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  19. Pensivia

    Pensivia Force Ghost star 5

    Registered:
    Apr 24, 2013
    New topic time! (I've put in a request with Skiara to change the thread title since I don't have that editing capability)

    Topic #3: National Anthems


    Someone posted this vid for me recently (thanks, @Huttese 101 ! :) ) and it got me started thinking about national anthems:



    I enjoy seeing and hearing all the different languages and people, of course, and it's interesting to think about the individual lyrics of each different anthem and what their various similarities and differences are. And of course I would find studying the histories of all the anthems quite interesting as well (learning about their origins, how they relate to the larger histories of each country, how they have been "used" down through the years in each country, etc.).

    But then I started thinking about national anthems in general, and how I've never really been a huge fan of singing them at public events in the U.S. Starting during my teenage years, the whole "anthem singing" thing started to leave me cold. I'm sure it's related to how I've always disliked when Americans start talking about the US as "the greatest country on earth" (either in the past or present). Tbh, I've always found that kind of attitude embarrassingly arrogant. I also never liked the "social pressure" in some US environments where the anthem is played that requires you to stand in unison and place your hand over your heart. To me, it's always felt a little Orwellian or "fascist" or something I guess...

    Early on, I started to find myself wondering why some people are so "into" the idea of their particular country (whether it be the US or some other country) over others. I sort of wish that there was a general "human anthem" or an "Earth anthem" instead, I guess.:p ( Though really, I guess that's what some great pieces of music like the "Ode to Joy" lyrics from Beethoven's Ninth Symphony can be considered....)

    So that's the backstory of my initial thoughts leading to this new topic...Time for others to chime in!:

    What are your thoughts on the tradition of national anthems (and/or nationalism/"patriotism" in general) and why?

    And of course anyone is free to disagree with my viewpoint. I just ask that we all be as respectful/civil/friendly as possible in any disagreements. I'm also personally not interested in trying to get into a back and forth "debate" with anyone or in trying to get others to change their views if different from mine...I would just be interested to hear the perspectives of as many different people as possible.:) Thanks!
     
    Last edited: Apr 13, 2018
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  20. Pensivia

    Pensivia Force Ghost star 5

    Registered:
    Apr 24, 2013
    Also just a general reminder--though it may be difficult because this is a low-traffic part of the forums and there aren't that many people seeing/reading this thread, when at all possible, it would be great to get discussion going among a variety of posters who might respond to the topic.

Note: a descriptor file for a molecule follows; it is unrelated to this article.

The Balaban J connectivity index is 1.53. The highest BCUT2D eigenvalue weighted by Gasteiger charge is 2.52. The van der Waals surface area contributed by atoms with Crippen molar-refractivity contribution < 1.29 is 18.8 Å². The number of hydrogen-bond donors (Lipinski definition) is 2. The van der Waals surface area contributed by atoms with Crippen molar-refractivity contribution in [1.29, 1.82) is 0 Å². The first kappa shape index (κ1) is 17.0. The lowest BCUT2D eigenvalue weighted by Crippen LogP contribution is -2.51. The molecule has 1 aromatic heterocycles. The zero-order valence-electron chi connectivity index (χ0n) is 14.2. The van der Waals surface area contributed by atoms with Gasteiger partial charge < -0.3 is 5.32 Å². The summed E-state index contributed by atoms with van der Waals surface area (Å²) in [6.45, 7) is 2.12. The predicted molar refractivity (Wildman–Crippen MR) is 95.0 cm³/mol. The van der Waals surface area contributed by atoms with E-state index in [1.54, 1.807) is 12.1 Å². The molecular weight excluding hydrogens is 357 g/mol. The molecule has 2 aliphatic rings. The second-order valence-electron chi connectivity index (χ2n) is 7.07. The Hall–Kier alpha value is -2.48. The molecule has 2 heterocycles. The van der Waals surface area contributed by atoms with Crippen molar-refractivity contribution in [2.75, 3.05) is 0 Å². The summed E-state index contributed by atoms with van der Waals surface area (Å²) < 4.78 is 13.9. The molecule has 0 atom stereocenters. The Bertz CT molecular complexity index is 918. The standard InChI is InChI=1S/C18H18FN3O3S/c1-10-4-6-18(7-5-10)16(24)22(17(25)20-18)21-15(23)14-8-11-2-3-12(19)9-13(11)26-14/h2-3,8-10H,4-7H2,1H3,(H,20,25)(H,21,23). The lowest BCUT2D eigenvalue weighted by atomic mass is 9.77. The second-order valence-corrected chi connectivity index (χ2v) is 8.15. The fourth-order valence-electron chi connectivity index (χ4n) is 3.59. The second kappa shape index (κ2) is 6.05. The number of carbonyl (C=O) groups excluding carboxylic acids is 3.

So there's absolutely NEVER any need for anyone to "wait" for me to respond to each subsequent poster before chiming in...hopefully we can get something more like a regular thread going, where people read and respond to or otherwise comment on the posts of more than just the thread host (me).:D
     
    Last edited: Apr 13, 2018
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  21. Cowgirl Jedi 1701

    Cowgirl Jedi 1701 Jedi Grand Master star 4

    Registered:
    Dec 21, 2016
    Honestly, I don't understand what people get so worked up about either. Like, we're all human beings, right? Like, national anthems could completely disappear from existence and I legit would not care.

    Interesting factoid though: Many people think that the song "Edelweiss" is Austria's national anthem, because of the way it is used in Rodgers' & Hammerstein's The Sound Of Music. This is not true.
     
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  22. Pensivia

    Pensivia Force Ghost star 5

    Registered:
    Apr 24, 2013
    I love the song "Edelweiss":p . I never thought about people assuming it was the national anthem, though I can see what you're talking about it from the way it's used in that scene in the film.

    Unfortunately, it seems like we are entering into another phase of rising nationalist feelings in many places across the globe. Honestly, I fear for what the consequences of this trend will be.:(
     
    Last edited: Apr 14, 2018
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  23. Cowgirl Jedi 1701

    Cowgirl Jedi 1701 Jedi Grand Master star 4

    Registered:
    Dec 21, 2016
    You don't have to tell me. I live in the USA. I'm bombarded with it almost daily. :(
     
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  24. Pensivia

    Pensivia Force Ghost star 5

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    Apr 24, 2013
    Oooh....it's a "likes" shower from @Chyntuck! Hooray!:p
     
    Last edited: Apr 14, 2018
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  25. Cowgirl Jedi 1701

    Cowgirl Jedi 1701 Jedi Grand Master star 4

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    Dec 21, 2016
    "Likes" from anybody are cool. :)